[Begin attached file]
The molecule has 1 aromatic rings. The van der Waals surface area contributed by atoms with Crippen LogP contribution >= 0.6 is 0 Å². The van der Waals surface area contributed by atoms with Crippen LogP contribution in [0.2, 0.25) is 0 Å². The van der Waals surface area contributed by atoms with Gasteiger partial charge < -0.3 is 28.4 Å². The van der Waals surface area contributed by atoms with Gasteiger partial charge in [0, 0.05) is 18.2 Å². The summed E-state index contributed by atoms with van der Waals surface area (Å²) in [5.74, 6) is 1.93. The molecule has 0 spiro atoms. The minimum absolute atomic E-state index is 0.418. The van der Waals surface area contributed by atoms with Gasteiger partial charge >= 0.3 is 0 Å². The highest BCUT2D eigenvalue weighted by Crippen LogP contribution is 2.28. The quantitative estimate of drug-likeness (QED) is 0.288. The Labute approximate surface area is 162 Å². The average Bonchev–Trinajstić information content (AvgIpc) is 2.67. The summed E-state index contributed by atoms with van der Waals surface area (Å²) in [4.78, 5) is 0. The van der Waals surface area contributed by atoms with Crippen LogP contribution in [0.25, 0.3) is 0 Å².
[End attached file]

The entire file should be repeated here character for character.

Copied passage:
The molecule has 1 aromatic rings. The van der Waals surface area contributed by atoms with Crippen LogP contribution >= 0.6 is 0 Å². The van der Waals surface area contributed by atoms with Crippen LogP contribution in [0.2, 0.25) is 0 Å². The van der Waals surface area contributed by atoms with Gasteiger partial charge < -0.3 is 28.4 Å². The van der Waals surface area contributed by atoms with Gasteiger partial charge in [0, 0.05) is 18.2 Å². The summed E-state index contributed by atoms with van der Waals surface area (Å²) in [5.74, 6) is 1.93. The molecule has 0 spiro atoms. The minimum absolute atomic E-state index is 0.418. The van der Waals surface area contributed by atoms with Gasteiger partial charge >= 0.3 is 0 Å². The highest BCUT2D eigenvalue weighted by Crippen LogP contribution is 2.28. The quantitative estimate of drug-likeness (QED) is 0.288. The Labute approximate surface area is 162 Å². The average Bonchev–Trinajstić information content (AvgIpc) is 2.67. The summed E-state index contributed by atoms with van der Waals surface area (Å²) in [4.78, 5) is 0. The van der Waals surface area contributed by atoms with Crippen LogP contribution in [0.25, 0.3) is 0 Å².